Carcassonne, France. The Old City

Sunday, October 31, 2010

Happy Halloween!

We got up early and went for breakfast. It was going to be a full day of walking and I didn't want to get tired too soon so we called a taxi to take us to the old town.

Carcassonne, is famous for being the best surviving example of a medieval military city in Europe. The city was next on the hit list for the Christian Crusaders after the sacking of Beziers. 

Here is a synopsis:
After resisting and putting up a good fight against the Crusaders, the Lord of the city, Vicount Trenclavel surrendered, was locked up and died a couple of years later in his own prison. Once Carcassonne had surrendered, rather than risk another PR faux pas like what happened in Beziers, the Catholic Crusaders this time let everyone go. The citizens were only allowed to take with them the clothes on their backs and nothing else.

The city and entire region eventually became a part of France and around the mid-1600's went into decline as it was a relatively peaceful time and business moved to the new town down below the hill.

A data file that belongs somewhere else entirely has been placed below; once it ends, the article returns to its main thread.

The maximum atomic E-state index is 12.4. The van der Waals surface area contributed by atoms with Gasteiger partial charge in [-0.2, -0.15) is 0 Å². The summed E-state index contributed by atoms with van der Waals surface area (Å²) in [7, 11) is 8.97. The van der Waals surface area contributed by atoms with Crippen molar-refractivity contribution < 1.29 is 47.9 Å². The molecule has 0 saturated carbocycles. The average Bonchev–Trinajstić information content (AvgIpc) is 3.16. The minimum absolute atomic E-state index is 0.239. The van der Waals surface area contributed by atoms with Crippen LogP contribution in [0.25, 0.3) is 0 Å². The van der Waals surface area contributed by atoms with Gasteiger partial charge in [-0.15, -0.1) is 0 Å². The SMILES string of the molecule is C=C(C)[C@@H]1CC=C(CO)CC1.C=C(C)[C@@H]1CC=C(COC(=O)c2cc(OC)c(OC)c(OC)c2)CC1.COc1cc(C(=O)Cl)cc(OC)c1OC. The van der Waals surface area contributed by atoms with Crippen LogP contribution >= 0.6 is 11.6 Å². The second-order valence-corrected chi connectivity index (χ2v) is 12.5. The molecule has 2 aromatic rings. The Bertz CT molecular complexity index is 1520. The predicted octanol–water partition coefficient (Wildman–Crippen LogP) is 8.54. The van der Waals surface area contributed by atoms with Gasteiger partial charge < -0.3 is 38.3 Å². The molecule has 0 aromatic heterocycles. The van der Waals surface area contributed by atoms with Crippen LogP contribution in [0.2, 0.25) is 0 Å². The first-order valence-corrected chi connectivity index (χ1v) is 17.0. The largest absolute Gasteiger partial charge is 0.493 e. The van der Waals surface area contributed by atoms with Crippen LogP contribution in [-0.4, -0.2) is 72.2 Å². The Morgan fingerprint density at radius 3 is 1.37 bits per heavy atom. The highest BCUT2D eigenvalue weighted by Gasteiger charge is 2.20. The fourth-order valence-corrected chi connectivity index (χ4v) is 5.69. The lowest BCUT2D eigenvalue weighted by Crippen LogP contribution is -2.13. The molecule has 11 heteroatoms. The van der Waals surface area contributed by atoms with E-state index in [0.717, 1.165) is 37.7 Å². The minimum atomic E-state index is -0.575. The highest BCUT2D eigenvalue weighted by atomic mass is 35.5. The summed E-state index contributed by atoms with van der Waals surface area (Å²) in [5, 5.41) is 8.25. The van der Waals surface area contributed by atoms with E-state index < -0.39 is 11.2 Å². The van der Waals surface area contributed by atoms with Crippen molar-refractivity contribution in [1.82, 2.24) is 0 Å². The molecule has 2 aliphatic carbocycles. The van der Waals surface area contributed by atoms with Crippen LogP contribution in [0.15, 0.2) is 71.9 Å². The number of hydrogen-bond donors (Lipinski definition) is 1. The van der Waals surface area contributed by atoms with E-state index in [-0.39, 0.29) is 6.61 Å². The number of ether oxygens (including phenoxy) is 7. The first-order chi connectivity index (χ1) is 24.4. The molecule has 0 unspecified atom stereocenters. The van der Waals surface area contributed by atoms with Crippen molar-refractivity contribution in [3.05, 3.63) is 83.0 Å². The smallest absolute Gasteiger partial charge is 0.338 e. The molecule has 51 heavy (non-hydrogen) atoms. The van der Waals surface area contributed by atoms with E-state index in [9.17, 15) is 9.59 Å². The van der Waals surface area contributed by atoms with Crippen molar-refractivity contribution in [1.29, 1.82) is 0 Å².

In the mid-1800's the architect Mssr.Viollet-le-Duc who had overseen the restoration of Notre Dame Cathedral in Paris was given the task of restoring the old walled city of Carcassonne. The major features of the old city are the Basilica of Saint Nazaire and Saint Celse and the Trenclavel Castle.

In 1997 the old city was listed as a UNESCO world heritage site. Today, Carcassonne is a vibrant tourist spot and the old city, castle and cathedral are a wonderful place to visit for families and anyone interested in the medieval period and architecture. Prices are typically a bit higher here, as you would expect at any tourist trap. Food and service quality also suffers, but Carcassonne is worth the trip. Be prepared for lots of kids dressed as Knights with beeping swords and plastic armour. We were here in the off season and it was really quite busy.

Visit these sites for more information on Carcassonne:


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